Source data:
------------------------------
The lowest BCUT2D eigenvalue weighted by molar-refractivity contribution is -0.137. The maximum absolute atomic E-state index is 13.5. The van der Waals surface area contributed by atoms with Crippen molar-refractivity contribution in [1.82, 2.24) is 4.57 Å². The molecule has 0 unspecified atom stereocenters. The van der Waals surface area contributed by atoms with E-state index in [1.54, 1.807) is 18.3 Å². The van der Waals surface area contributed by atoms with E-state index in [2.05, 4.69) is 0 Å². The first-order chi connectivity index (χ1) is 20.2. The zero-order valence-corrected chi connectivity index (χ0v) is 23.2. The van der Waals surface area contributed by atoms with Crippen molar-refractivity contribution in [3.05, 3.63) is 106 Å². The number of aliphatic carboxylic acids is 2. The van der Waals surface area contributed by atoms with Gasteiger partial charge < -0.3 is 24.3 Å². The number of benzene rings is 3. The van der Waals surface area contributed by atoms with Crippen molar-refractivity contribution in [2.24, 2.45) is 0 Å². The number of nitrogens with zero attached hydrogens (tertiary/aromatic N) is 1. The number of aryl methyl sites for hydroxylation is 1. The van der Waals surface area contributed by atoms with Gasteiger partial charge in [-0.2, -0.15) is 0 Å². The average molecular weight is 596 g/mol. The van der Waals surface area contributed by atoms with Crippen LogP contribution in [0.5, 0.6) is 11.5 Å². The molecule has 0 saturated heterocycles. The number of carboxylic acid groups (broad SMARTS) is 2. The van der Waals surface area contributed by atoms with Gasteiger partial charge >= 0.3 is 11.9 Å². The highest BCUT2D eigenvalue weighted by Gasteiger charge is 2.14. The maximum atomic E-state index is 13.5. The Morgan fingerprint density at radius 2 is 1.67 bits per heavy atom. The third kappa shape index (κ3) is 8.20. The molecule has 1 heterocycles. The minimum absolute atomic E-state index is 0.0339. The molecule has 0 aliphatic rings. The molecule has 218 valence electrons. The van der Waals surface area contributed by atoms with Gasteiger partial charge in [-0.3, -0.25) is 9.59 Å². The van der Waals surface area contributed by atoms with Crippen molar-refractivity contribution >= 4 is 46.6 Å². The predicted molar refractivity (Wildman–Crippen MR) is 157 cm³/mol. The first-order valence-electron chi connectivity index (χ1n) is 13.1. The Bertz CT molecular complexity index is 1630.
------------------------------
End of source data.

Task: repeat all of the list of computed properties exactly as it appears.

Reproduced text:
The lowest BCUT2D eigenvalue weighted by molar-refractivity contribution is -0.137. The maximum absolute atomic E-state index is 13.5. The van der Waals surface area contributed by atoms with Crippen molar-refractivity contribution in [1.82, 2.24) is 4.57 Å². The molecule has 0 unspecified atom stereocenters. The van der Waals surface area contributed by atoms with E-state index in [1.54, 1.807) is 18.3 Å². The van der Waals surface area contributed by atoms with E-state index in [2.05, 4.69) is 0 Å². The first-order chi connectivity index (χ1) is 20.2. The zero-order valence-corrected chi connectivity index (χ0v) is 23.2. The van der Waals surface area contributed by atoms with Crippen molar-refractivity contribution in [3.05, 3.63) is 106 Å². The number of aliphatic carboxylic acids is 2. The van der Waals surface area contributed by atoms with Gasteiger partial charge < -0.3 is 24.3 Å². The number of benzene rings is 3. The van der Waals surface area contributed by atoms with Crippen molar-refractivity contribution in [2.24, 2.45) is 0 Å². The number of nitrogens with zero attached hydrogens (tertiary/aromatic N) is 1. The number of aryl methyl sites for hydroxylation is 1. The van der Waals surface area contributed by atoms with Gasteiger partial charge in [-0.2, -0.15) is 0 Å². The average molecular weight is 596 g/mol. The van der Waals surface area contributed by atoms with Crippen LogP contribution in [0.5, 0.6) is 11.5 Å². The molecule has 0 saturated heterocycles. The number of carboxylic acid groups (broad SMARTS) is 2. The van der Waals surface area contributed by atoms with Gasteiger partial charge >= 0.3 is 11.9 Å². The highest BCUT2D eigenvalue weighted by Gasteiger charge is 2.14. The maximum atomic E-state index is 13.5. The Morgan fingerprint density at radius 2 is 1.67 bits per heavy atom. The third kappa shape index (κ3) is 8.20. The molecule has 1 heterocycles. The minimum absolute atomic E-state index is 0.0339. The molecule has 0 aliphatic rings. The molecule has 218 valence electrons. The van der Waals surface area contributed by atoms with Gasteiger partial charge in [-0.3, -0.25) is 9.59 Å². The van der Waals surface area contributed by atoms with Crippen molar-refractivity contribution >= 4 is 46.6 Å². The predicted molar refractivity (Wildman–Crippen MR) is 157 cm³/mol. The first-order valence-electron chi connectivity index (χ1n) is 13.1. The Bertz CT molecular complexity index is 1630.